- The personal representative of the decedent’s estate
- The attorney working with the personal representative
- Parties filing claims for debts owed by the decedent
- The Internal Revenue Service (IRS) if the decedent owes federal taxes
Where to File Probate Documents
A will’s custodian must file the original copy of the will with the appropriate court clerk within 10 days of receiving notice that the testator has died. No fee is required to deposit a will with the court clerk. However, a filing fee must be paid to open a probate matter. The clerk then assigns a file number and keeps an ongoing record of all documents filed concerning the probate estate.
Probate Administration Supervision
After a probate case has been opened, a circuit court judge is assigned to preside over all probate proceedings. The judge then reviews evidence to determine which beneficiaries or heirs will inherit the decedent’s probate estate. In addition, if the decedent has named a personal representative in his or her will, the judge will decide whether the named individual is qualified to serve in that position. If the judge determines that the personal representative is qualified, then he or she will issue administration letters, which are evidence of the personal representative’s authority to administer the decedent’s probate estate.
In Florida, the term “personal representative” is synonymous with terms like “administrator” and “executor.” The personal representative of a probate estate has a legal duty to administer the estate pursuant to Florida law. The personal representative has many duties, including:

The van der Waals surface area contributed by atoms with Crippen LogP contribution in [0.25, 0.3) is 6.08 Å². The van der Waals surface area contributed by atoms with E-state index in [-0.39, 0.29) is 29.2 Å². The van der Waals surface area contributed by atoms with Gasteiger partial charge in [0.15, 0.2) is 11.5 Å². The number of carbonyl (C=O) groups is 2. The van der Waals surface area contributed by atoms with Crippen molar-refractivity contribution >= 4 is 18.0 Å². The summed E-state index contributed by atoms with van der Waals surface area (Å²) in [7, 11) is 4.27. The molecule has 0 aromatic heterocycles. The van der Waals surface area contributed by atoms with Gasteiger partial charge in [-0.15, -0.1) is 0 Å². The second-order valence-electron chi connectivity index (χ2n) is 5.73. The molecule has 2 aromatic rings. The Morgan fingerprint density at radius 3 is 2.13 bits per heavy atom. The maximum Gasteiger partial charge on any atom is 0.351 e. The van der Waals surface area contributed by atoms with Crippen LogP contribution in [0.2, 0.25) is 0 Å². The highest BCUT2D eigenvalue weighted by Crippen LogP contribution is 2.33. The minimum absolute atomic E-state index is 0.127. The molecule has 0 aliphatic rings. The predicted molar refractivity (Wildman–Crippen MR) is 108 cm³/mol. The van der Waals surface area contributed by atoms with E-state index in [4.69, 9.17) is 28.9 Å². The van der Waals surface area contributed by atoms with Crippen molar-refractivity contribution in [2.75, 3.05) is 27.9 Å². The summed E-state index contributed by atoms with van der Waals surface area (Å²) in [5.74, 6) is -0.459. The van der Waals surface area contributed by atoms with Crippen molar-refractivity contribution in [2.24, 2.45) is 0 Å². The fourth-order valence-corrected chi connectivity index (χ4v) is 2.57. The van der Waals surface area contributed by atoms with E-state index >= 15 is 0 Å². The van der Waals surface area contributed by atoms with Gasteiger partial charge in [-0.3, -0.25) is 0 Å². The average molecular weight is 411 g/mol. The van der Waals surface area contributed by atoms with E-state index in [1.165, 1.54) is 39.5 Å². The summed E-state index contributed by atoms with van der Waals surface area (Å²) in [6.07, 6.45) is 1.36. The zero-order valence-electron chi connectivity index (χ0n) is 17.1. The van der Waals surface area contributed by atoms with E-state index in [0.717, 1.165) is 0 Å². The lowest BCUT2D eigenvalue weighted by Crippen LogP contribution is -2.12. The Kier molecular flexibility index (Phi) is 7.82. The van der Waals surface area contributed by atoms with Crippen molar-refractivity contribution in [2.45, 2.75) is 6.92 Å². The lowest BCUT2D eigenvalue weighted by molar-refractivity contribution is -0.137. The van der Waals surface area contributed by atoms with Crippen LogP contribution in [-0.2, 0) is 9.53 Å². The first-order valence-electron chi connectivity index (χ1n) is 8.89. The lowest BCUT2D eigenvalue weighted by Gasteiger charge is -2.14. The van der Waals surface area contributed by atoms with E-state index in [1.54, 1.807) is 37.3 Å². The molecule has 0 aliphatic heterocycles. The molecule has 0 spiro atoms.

- Identify, gather, appraise, and protect all probate assets
- Publish a notice to creditors in the manner required by law
- Serve an administration notice
- Conduct a thorough search to locate the decedent’s creditors and notify them of the time by which they must file claims against the decedent’s estate
- Object to improper claims and defend lawsuits brought pursuant to such claims
- Pay valid claims
- File required tax returns and pay any taxes owed
- Hire professionals to help with the administration of the estate (e.g., appraisers, attorneys, certified public accountants, and investment advisers)
- Pay all fees and expenses related to administering the probate estate
- Pay all statutory amounts owed to the decedent’s surviving spouse or family
- Distribute the probate estate’s assets to the decedent’s beneficiaries
- Close the probate estate
Qualifying as a Personal Representative
A personal representative can be a person, a trust company incorporated under the laws of Florida, or a bank or savings and loan that is qualified and authorized to exercise fiduciary powers in the state of Florida. To qualify as a personal representative, an individual must be a Florida resident or, regardless of the individual’s state of residence, a sibling, spouse, child, parent, or another close relative of the decedent. A person who is not a Florida resident and is not closely related to the decedent is not eligible to serve as a personal representative. A person may not act as a personal representative if he or she is under 18 years old, physically or mentally unable to perform personal representative duties, or a convicted felon.
Appointing a Personal Representative
If a decedent dies with a will, the case judge will appoint the person or institution named in the decedent’s will to serve as the personal representative if the named person or entity meets the qualifications discussed above.